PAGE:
Swedish Environment Minister Lena Ek received a final report today on proposed water quality rules that utility Vattenfall AB said may cut hydroelectric output by a fifth.
The report on the ministry’s website follows a two-year government-appointed investigation into how to make Sweden’s hydropower regulations compliant with a European Union directive on water and the environment. New rules may force hydro operators to release reserves in order to improve plant and animal habitats downstream, according to the power industry lobby group Svensk Energi.
About 53 percent of the Nordic area’s power comes from running water through turbines. Sweden’s largest hydropower producer Vattenfall said March 25 the new rules may cut its water-driven generation by as much as 20 percent. The Stockholm-based utility produced 38 terawatt-hours from hydropower in 2012, or more than Denmark’s total power demand that year.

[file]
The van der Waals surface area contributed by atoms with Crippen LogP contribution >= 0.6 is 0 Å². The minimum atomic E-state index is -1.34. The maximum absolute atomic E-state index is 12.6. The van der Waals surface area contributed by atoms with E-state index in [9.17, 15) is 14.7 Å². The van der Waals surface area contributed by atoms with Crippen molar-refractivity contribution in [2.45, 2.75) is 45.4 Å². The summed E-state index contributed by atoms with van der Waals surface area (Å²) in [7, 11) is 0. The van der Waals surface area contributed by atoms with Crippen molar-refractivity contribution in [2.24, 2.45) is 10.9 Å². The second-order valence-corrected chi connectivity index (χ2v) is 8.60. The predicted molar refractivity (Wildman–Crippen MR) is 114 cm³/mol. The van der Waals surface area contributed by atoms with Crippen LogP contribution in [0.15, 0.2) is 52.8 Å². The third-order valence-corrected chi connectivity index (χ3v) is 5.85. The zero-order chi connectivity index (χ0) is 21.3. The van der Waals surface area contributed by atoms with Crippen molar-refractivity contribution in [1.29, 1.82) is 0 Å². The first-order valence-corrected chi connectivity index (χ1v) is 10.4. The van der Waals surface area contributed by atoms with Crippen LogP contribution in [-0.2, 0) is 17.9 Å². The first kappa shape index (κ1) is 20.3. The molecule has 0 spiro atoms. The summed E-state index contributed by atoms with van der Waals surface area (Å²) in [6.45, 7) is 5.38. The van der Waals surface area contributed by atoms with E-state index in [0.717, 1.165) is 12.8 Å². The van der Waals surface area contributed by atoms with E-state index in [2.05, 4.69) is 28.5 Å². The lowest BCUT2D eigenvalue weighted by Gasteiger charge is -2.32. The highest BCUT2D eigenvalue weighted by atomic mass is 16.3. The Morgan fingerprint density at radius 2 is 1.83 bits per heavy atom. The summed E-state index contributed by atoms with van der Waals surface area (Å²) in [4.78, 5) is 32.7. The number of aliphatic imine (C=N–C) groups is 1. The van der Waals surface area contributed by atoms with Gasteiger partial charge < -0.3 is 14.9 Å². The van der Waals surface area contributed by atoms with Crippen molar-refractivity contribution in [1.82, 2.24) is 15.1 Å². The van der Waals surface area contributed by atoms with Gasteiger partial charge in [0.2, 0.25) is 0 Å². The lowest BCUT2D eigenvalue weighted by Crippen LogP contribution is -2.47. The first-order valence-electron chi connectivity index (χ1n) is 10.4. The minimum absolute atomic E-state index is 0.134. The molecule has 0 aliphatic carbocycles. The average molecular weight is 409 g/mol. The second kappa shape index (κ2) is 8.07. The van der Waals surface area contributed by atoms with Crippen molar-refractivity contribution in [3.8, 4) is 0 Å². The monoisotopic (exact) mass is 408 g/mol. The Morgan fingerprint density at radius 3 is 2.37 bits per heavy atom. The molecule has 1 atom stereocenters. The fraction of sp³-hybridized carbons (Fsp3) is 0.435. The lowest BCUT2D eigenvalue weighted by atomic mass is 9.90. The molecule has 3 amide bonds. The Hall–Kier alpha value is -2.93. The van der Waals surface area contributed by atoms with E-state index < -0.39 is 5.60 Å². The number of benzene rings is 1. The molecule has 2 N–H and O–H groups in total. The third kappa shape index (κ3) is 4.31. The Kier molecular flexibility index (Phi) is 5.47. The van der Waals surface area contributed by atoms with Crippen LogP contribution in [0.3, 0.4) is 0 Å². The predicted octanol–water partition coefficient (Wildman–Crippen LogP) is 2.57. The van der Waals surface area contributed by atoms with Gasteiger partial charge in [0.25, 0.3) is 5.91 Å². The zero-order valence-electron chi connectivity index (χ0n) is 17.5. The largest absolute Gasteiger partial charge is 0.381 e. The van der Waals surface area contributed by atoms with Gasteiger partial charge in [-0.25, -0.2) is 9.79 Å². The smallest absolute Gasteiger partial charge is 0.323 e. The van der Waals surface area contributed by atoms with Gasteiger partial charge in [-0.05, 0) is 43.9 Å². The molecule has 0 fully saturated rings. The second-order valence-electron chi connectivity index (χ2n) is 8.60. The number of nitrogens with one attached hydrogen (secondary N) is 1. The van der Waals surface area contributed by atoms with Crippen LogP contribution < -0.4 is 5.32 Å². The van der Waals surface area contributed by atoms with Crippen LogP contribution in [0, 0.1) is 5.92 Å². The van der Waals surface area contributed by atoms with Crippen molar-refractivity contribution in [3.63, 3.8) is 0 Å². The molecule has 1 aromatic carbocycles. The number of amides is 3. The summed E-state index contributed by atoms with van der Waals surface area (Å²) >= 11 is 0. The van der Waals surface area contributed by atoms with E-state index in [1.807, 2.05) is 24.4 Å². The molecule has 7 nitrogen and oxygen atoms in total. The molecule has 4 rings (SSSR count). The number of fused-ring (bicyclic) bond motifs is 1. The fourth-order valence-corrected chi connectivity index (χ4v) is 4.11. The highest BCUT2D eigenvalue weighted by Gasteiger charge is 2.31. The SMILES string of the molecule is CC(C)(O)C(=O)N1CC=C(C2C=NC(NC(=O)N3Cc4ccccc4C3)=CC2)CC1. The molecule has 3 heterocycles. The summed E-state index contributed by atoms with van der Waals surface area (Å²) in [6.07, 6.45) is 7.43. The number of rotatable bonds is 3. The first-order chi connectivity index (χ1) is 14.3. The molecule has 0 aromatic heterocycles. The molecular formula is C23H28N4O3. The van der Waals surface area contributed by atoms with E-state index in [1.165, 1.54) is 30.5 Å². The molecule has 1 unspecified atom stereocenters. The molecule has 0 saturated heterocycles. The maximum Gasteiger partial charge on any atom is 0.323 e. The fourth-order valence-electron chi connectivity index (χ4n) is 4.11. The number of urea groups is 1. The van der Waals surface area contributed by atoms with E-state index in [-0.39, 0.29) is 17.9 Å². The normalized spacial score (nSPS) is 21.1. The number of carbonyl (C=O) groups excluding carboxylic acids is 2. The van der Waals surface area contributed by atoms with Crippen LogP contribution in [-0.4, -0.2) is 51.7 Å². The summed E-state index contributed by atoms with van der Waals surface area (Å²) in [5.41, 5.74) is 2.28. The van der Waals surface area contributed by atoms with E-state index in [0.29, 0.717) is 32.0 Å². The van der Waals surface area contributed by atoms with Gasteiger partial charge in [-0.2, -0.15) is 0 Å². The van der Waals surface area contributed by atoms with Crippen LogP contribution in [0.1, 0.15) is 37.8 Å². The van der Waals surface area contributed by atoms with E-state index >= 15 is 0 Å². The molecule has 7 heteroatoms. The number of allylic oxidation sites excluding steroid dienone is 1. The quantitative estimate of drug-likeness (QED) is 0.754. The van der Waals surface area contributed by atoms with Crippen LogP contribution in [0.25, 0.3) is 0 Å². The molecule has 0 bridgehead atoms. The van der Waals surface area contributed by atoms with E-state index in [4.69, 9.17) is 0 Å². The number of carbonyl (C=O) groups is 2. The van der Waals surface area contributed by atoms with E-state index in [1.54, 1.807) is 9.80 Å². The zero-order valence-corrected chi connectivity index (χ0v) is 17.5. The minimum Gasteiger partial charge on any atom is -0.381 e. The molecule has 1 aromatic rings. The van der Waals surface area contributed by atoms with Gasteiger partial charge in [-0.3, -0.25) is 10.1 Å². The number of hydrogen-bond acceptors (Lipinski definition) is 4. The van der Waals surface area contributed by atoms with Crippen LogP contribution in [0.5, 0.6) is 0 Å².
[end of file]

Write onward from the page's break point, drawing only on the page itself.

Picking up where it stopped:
Magnus Kryssare, a spokesman for Vattenfall, declined to comment before taking more time to study the report.
Helsinki-based Fortum Oyj, which owns hydro assets with an average annual production of about 17 terawatt-hours in Sweden, said the proposal may have a limited effect.
“I am disappointed but not surprised,” Jens Bjoorn, head of communications for Fortum’s production assets in Sweden, said today by phone after the report was published. “We wanted to see more possibilities for the reappraisal of current permits for hydro production. Still, the goal of implementing the EU directive with less than 2 percent production cuts is within reach with this proposal.”
Fortum’s estimate is based on the most probable actions it sees are needed to implement the EU directive, rather than the report’s complete list of proposed measures, Bjoorn said.
Previous reports by consultants Sweco and the Swedish agency for marine and water management estimated a maximum 10 percent of hydro production losses if the government study’s proposals are made law.